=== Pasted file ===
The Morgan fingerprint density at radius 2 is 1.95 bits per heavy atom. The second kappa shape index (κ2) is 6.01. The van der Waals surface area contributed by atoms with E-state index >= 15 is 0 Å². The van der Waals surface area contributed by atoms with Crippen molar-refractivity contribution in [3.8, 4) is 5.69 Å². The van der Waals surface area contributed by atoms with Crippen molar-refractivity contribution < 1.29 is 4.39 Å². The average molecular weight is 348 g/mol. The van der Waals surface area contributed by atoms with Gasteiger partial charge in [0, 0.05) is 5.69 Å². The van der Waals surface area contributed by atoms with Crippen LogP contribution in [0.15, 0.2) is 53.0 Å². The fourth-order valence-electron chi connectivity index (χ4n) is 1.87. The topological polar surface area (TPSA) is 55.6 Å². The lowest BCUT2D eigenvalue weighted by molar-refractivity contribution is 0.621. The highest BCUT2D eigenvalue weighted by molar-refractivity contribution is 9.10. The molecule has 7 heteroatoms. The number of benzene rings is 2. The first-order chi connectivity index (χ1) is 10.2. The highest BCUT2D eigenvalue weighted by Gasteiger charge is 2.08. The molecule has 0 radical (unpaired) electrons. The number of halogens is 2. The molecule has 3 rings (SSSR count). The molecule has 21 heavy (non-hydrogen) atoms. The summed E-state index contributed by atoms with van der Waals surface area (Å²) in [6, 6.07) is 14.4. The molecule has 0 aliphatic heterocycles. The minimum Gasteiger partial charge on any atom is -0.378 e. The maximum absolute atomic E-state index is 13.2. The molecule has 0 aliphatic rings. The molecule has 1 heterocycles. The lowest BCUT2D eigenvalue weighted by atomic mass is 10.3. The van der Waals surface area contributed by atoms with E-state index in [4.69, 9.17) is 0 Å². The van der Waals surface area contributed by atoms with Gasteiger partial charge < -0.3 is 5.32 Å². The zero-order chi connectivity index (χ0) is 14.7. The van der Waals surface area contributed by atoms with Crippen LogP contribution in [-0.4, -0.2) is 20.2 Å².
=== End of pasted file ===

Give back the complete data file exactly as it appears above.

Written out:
The Morgan fingerprint density at radius 2 is 1.95 bits per heavy atom. The second kappa shape index (κ2) is 6.01. The van der Waals surface area contributed by atoms with E-state index >= 15 is 0 Å². The van der Waals surface area contributed by atoms with Crippen molar-refractivity contribution in [3.8, 4) is 5.69 Å². The van der Waals surface area contributed by atoms with Crippen molar-refractivity contribution < 1.29 is 4.39 Å². The average molecular weight is 348 g/mol. The van der Waals surface area contributed by atoms with Gasteiger partial charge in [0, 0.05) is 5.69 Å². The van der Waals surface area contributed by atoms with Crippen LogP contribution in [0.15, 0.2) is 53.0 Å². The fourth-order valence-electron chi connectivity index (χ4n) is 1.87. The topological polar surface area (TPSA) is 55.6 Å². The lowest BCUT2D eigenvalue weighted by molar-refractivity contribution is 0.621. The highest BCUT2D eigenvalue weighted by molar-refractivity contribution is 9.10. The molecule has 7 heteroatoms. The number of benzene rings is 2. The first-order chi connectivity index (χ1) is 10.2. The highest BCUT2D eigenvalue weighted by Gasteiger charge is 2.08. The molecule has 0 radical (unpaired) electrons. The number of halogens is 2. The molecule has 3 rings (SSSR count). The molecule has 21 heavy (non-hydrogen) atoms. The summed E-state index contributed by atoms with van der Waals surface area (Å²) in [6, 6.07) is 14.4. The molecule has 0 aliphatic heterocycles. The minimum Gasteiger partial charge on any atom is -0.378 e. The maximum absolute atomic E-state index is 13.2. The molecule has 0 aliphatic rings. The molecule has 1 heterocycles. The lowest BCUT2D eigenvalue weighted by atomic mass is 10.3. The van der Waals surface area contributed by atoms with E-state index in [4.69, 9.17) is 0 Å². The van der Waals surface area contributed by atoms with Gasteiger partial charge < -0.3 is 5.32 Å². The zero-order chi connectivity index (χ0) is 14.7. The van der Waals surface area contributed by atoms with Crippen LogP contribution in [-0.4, -0.2) is 20.2 Å².